Trump, GOP Consider Tying Foreign Aid to Natural Resources: Is It a Game-Changer?


The United States government pours billions of dollars of taxpayer money into nearly every corner of the world. It’s a valid complaint. Our problems are here, too, as our cities descend into chaos and our infrastructure deteriorates, while our national debt is well beyond the orbit of Saturn.

Sometimes, however, an idea is presented that leaves one wondering why it wasn’t thought of sooner. It is a good idea to make the foreign aid we give out a loan secured by the natural resources of the recipient nation.

Why not? This idea was floated in recent discussions on the Ukraine Aid Bill:

To salvage a package of aid for Ukraine, Republican Senators proposed an idea that they believed former President Donald Trump would like: instead of a grant, America would provide a loan to Ukraine that would in some way be backed by rare earth minerals from Ukraine worth trillions of dollar.

The GOP knew that they would need Trump’s help to make sure the former president wouldn’t use the influence he had in Congress to stop the aid package Ukraine needed to repel Russia’s invasion.

It’s not the worst idea to make it about the resources. Ukraine is home to about 10% of the world’s iron ore reserves. It also has large reserves of manganese and oil. This troubled nation also has other strategic resources, including graphite and potash.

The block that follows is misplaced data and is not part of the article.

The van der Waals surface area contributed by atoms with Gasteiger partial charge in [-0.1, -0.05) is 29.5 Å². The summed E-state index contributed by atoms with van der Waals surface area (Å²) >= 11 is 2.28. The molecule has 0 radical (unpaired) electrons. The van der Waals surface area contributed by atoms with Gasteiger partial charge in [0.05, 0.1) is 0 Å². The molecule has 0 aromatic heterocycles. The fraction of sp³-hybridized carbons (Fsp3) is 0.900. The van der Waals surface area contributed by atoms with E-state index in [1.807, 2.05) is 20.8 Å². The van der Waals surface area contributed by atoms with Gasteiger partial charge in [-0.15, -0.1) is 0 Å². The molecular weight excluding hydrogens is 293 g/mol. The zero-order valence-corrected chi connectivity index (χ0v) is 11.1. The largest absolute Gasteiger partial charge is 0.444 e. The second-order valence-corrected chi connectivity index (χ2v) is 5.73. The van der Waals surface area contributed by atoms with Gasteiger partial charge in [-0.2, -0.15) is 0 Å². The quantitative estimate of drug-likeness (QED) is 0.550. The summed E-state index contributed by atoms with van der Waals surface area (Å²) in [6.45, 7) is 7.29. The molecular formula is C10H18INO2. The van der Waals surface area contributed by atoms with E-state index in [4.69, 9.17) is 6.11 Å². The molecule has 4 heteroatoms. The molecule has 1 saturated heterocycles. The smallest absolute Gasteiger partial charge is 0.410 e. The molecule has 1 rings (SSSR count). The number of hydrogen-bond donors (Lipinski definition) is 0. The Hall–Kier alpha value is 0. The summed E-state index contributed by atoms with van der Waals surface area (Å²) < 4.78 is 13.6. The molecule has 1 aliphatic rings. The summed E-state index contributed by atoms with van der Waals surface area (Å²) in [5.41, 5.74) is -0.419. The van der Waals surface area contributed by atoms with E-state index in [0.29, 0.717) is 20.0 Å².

Then there’s the Middle East with its oil and gas reverses and the billions we pour in that region.

It seems like a pretty good collateral. The former President Trump has reportedly been open to this idea.

The specific plan that Biden had in mind did not make it into the legislation signed by President Joe Biden last month. Ukraine was given a loan, not a grant, to meet Trump’s criteria. However, there was no mention that the minerals of Ukraine could be used as a possible repayment method.

Trump, according to GOP lawmakers who spoke with him, liked the idea. If he wins, they envision a new U.S. foreign aid model in which countries would be required to put up valuable assets or natural resources as collateral.

According to reports, several key Republicans supported the idea. These included Senators Ted Cruz and Lindsey Graham.

Why not? The Constitution does not say that foreign aid is charity. Why not become the mortgage broker for the world instead of Santa Claus? It is so absurd to think the United States would ask “Wait a minute, what do we receive in return” when nearly every nation on earth comes to them with their arms outstretched and waiting for American money to be given out.

Why not make America the first to have access to world resources, or at the very least to ensure that our clients pay us back with interest what we gave them?

This doesn’t mean that we will have a permit to enter, say, Ukraine and begin digging for titanium and uranium. These resources will be used to secure loans. Even as recently as the early 20th century, America insisted that other countries pay back loans they made during events such as World War I.

The United States might even make some progress in achieving a sustainable fiscal strategy. This assumes, of course, that we can rein back government spending.